Three die in Rains County collision
Point woman, 30, and two girls, 5 and 6, pronounced dead at the scene
By FAITH HUFFMAN | News-Telegram News Editor
Aug 3, 2007 - A woman and two young girls died in a crash in Rains County Thursday after the vehicle they were in collided head-on with an 18-wheeler hauling a trailer of coal.
Toni Renee Mattern, 30, and 5-year-old Daylan Lorenze, both of Point, and 6-year-old Kayla Cook of Emory were pronounced dead at the scene at 1:45 p.m. by Rains County Justice of the Peace Don Smith.
The three were ejected from the Chevrolet TrailBlazer when it collided with the truck. The vehicle then burned up.
"It appeared they were killed instantly,” said Sgt. Hank Sibley with the Texas Department of Public Safety Office in Sulphur Springs. “It was a bad one.”
The bodies of the young girls were taken to Wilson-Orwosky Funeral Home in Emory. Mattern’s body was sent to the medical examiner’s office in Dallas for an autopsy. The truck driver Clyde Daniel Rogers, 54, of Harrah, Okla., suffered minor head injures and was taken to Hopkins County Memorial Hospital. He was said to be in good condition.
The crash occurred at 1:30 p.m. Thursday on U.S. Highway 69 west of the Emory city limits, near Rains High School. The 18-wheeler was hauling a dump trailer full of lignite coal, traveling northwest. The Chevrolet Trailblazer was headed southeast on U.S. 69.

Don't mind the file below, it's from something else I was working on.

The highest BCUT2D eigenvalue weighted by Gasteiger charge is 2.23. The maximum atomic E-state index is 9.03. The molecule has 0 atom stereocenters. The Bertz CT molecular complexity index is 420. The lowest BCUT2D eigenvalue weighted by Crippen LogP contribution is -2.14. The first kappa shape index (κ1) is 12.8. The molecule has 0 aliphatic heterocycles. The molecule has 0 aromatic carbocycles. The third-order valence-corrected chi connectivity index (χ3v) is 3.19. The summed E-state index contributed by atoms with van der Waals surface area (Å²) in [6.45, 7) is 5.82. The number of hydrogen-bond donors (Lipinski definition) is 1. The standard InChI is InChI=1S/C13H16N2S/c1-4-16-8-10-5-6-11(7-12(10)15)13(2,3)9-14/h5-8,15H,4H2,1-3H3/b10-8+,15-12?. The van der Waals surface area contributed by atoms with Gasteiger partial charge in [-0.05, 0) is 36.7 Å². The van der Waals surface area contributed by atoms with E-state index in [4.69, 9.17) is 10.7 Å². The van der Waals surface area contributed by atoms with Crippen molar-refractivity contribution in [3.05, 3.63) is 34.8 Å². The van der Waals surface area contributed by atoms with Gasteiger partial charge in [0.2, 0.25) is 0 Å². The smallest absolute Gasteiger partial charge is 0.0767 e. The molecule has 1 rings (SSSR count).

�The Blazer, for whatever reason, swerved into the path of the 18-wheeler in a head-on collision," Sgt. Sibley said. "The impact drove the SUV back and ejected the driver and two passengers, two little girls."
The SUV came to rest on the northwest shoulder of the road and burst into flames.
The 18-wheeler rolled across the highway, dumping the coal all over the road and spilling diesel fuel before stopping in the southeast right of way.
Emergency personnel from Emory and surrounding areas responded, including Rains County and Point fire departments, Emory police and Rains County Sheriff’s Office. DPS personnel from Emory, Sulphur Springs, Tyler, Canton and Terrell also responded.
The Hopkins County Hazardous Materials unit was called in due to the threat of the fuel spilling into a nearby creek and the potential for the coal product to ignite. The leak was contained, however, and was cleaned up by staff of Fuller’s Wrecker Service, using materials carried in their towing vehicles.
DPS commercial vehicle inspection officers, and accident reconstruction team and other troopers from Sulphur Springs and Rains County worked alongside all available law enforcement, firefighters and emergency services personnel from Emory and surrounding areas at the scene until after 7 p.m. determining what caused the crash and overseeing clean-up.
DPS Trooper Cody Sanders is the lead investigator in the case.